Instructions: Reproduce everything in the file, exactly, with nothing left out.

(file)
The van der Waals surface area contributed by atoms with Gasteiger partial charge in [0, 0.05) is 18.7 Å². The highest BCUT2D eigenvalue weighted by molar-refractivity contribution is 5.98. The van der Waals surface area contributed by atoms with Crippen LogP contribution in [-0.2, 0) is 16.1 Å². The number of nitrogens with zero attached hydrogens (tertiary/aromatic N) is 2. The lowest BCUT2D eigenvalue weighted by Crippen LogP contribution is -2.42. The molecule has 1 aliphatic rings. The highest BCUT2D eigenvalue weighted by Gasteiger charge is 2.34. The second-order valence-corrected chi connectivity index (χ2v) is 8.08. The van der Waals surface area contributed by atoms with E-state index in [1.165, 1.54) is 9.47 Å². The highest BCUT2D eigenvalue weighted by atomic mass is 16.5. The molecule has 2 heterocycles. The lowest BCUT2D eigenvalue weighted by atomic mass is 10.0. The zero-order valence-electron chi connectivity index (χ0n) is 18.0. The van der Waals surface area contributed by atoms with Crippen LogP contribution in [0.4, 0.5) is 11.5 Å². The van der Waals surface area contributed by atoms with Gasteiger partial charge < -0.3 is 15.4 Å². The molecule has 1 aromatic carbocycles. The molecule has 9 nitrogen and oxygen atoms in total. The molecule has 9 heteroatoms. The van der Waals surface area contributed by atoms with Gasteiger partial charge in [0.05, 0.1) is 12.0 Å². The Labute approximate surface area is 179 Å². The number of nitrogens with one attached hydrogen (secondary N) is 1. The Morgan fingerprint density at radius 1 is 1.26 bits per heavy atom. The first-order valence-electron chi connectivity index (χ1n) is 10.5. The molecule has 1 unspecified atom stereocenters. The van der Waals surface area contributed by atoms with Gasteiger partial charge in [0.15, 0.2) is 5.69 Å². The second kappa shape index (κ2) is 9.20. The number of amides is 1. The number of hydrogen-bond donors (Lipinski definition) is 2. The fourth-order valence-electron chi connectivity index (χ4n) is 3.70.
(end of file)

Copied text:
The van der Waals surface area contributed by atoms with Gasteiger partial charge in [0, 0.05) is 18.7 Å². The highest BCUT2D eigenvalue weighted by molar-refractivity contribution is 5.98. The van der Waals surface area contributed by atoms with Crippen LogP contribution in [-0.2, 0) is 16.1 Å². The number of nitrogens with zero attached hydrogens (tertiary/aromatic N) is 2. The lowest BCUT2D eigenvalue weighted by Crippen LogP contribution is -2.42. The molecule has 1 aliphatic rings. The highest BCUT2D eigenvalue weighted by Gasteiger charge is 2.34. The second-order valence-corrected chi connectivity index (χ2v) is 8.08. The van der Waals surface area contributed by atoms with E-state index in [1.165, 1.54) is 9.47 Å². The highest BCUT2D eigenvalue weighted by atomic mass is 16.5. The molecule has 2 heterocycles. The lowest BCUT2D eigenvalue weighted by atomic mass is 10.0. The zero-order valence-electron chi connectivity index (χ0n) is 18.0. The van der Waals surface area contributed by atoms with Crippen LogP contribution in [0.4, 0.5) is 11.5 Å². The van der Waals surface area contributed by atoms with Gasteiger partial charge < -0.3 is 15.4 Å². The molecule has 1 aromatic carbocycles. The molecule has 9 nitrogen and oxygen atoms in total. The molecule has 9 heteroatoms. The van der Waals surface area contributed by atoms with Gasteiger partial charge in [0.05, 0.1) is 12.0 Å². The Labute approximate surface area is 179 Å². The number of nitrogens with one attached hydrogen (secondary N) is 1. The Morgan fingerprint density at radius 1 is 1.26 bits per heavy atom. The first-order valence-electron chi connectivity index (χ1n) is 10.5. The molecule has 1 unspecified atom stereocenters. The van der Waals surface area contributed by atoms with Gasteiger partial charge in [0.15, 0.2) is 5.69 Å². The second kappa shape index (κ2) is 9.20. The number of amides is 1. The number of hydrogen-bond donors (Lipinski definition) is 2. The fourth-order valence-electron chi connectivity index (χ4n) is 3.70.